Urticaria (Hives) and Other Skin Allergy

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What is urticaria?

Urticaria is also known as ‘nettle rash’ or ‘hives’. This condition consists of wheals – spots or patches of raised red or white skin – each of which usually clears away in a few hours to be replaced by other fresh wheals. Urticaria is very common and affects one in five people at some point in their lives.  The more common type of urticaria rash (hives) lasts up to 24 hours, produces larger wheals and may not completely clear for several days.  It sometimes occurs together with swelling of various parts of the body (angioedema) – typically the face, hands, and feet, although anywhere may be affected.

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Types of urticaria and hives

The many different clinical forms of urticaria and they can be divided according to their duration into acute (less than 6 weeks) and chronic (more than 6 weeks) and other.

  • Acute spontaneous urticaria

    • The most common form of urticaria is acute urticaria or “acute spontaneous urticaria”, which lasts a maximum of six weeks (usually a few days to three weeks) and is usually easy to treat. In some patients, angioedema (swelling of deep skin) also occurs. Severe acute spontaneous urticaria may also be accompanied by fever, headache, diarrhea, difficulty in breathing and swallowing, joint pain, and tiredness/fatigue.
  • Chronic spontaneous urticaria

    • If urticarial symptoms—redness, hives, and itching—persist much longer than 6 weeks, it is called chronic spontaneous urticaria. Discomfort can persist for several months or years. Angioedema can also occur, especially in the facial area or on the hands and feet, and in the genital area.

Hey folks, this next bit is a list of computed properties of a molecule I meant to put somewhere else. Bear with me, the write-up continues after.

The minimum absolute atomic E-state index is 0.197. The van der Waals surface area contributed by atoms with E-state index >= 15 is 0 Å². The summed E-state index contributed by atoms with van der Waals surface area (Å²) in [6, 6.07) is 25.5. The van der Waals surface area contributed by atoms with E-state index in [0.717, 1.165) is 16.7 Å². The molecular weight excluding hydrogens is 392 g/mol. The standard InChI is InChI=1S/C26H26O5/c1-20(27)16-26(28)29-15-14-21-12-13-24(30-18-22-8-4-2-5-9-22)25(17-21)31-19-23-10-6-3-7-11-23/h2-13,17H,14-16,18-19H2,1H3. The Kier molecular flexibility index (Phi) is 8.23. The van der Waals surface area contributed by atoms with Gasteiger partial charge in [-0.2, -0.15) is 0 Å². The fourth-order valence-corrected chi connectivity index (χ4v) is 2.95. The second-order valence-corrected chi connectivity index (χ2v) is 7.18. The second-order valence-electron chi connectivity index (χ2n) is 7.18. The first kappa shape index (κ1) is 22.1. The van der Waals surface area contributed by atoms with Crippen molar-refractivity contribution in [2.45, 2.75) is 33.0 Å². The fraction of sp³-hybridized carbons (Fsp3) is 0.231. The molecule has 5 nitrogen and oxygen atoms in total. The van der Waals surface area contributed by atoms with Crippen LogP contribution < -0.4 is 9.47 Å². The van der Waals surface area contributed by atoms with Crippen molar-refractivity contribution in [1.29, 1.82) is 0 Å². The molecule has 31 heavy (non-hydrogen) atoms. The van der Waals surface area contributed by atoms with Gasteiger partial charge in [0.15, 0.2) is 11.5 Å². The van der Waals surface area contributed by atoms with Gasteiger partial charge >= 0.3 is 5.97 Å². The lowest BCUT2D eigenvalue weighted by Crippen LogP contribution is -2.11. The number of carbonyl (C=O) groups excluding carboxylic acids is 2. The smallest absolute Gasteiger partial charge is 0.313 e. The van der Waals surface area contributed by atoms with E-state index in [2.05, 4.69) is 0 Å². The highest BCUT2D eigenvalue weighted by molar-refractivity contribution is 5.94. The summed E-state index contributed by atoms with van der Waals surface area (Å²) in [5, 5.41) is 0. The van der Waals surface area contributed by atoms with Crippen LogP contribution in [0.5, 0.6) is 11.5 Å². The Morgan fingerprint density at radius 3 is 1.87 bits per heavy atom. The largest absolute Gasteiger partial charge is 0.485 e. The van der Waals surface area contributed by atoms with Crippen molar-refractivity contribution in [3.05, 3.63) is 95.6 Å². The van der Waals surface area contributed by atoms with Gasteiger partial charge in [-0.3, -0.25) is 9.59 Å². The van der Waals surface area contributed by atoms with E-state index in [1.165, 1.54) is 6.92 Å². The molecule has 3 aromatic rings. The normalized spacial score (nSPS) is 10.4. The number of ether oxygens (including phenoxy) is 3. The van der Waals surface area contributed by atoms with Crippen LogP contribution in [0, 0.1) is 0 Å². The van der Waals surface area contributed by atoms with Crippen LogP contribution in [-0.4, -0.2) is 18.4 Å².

• Other types of urticaria include;

    • Urticaria factitia can be caused by rubbing, scratching, or scrubbing the skin.
    • Cold urticaria occurs when there is contact between the skin and cold.
    • Heat urticaria occurs when contact between the skin and warmth/heat.
    • Solar urticaria is caused by UV light or sunlight.
    • Pressure urticaria presents with swelling at sites of pressure.
    • Aquagenic urticaria occurs when there is contact between the skin and water.
    • Cholinergic urticaria presents where contact between the skin and raised temperatures (for example hot baths) occurs.
    • Exercise-induced urticaria/anaphylaxis occurs during instances of physical strain.

Symptoms of urticaria

Urticaria can appear suddenly, often without warning. You may wake up one morning to find red, raised welts on your skin, or they may develop rapidly throughout the day. The welts associated with urticaria are usually accompanied by intense itching. This itching can be so severe that it becomes difficult to focus on anything else, and scratching may provide only temporary relief.

The main symptom of hives is an itchy rash and the rash can appear as;

  • Raised bumps or patches in many shapes and sizes.
  • Appear anywhere on the body.
  • Be on one area or spread across the body.
  • Feel itchy, sting or burn.
  • Look pink or red when affecting someone with white skin; the colour of the rash can be harder to see on brown and black skin.

Chronic spontaneous urticaria (CSU)

Our information factsheet explores the ins and outs of urticaria and hives. Backed by the latest research and developed in collaboration with allergy experts, this resource is your go-to guide for understanding the causes, symptoms, and management of this common allergic condition.

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Download our urticaria information leaflet

Created in collaboration with allergy specialists and dermatologists, our concise yet comprehensive leaflet dedicated to chronic spontaneous urticaria (CSU) is aimed at helping individuals living with allergies and hives.

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How is urticaria currently diagnosed?

Chronic spontaneous urticaria (CSU) can be diagnosed with a detailed patient history. A GP will usually ask a patient to keep a symptom diary to record any potential triggers in order to exclude or confirm a diagnosis of CSU. It is important to record the onset, duration and course of CSU. The duration of the individual wheals and rash should also be recorded accurately. Any occurrence of angioedema should be noted. Further tests may include evaluations of the skin, blood and urine. If initial treatment is ineffective, GPs should refer patients to see a specialist dermatologist or immunologist for further treatment.

See a GP if;

  • The symptoms do not improve after 2 days
  • You’re worried about your child’s hives
  • The rash is spreading
  • Hives keeps coming back – you may be allergic to something
  • You also have a high temperature and feel generally unwell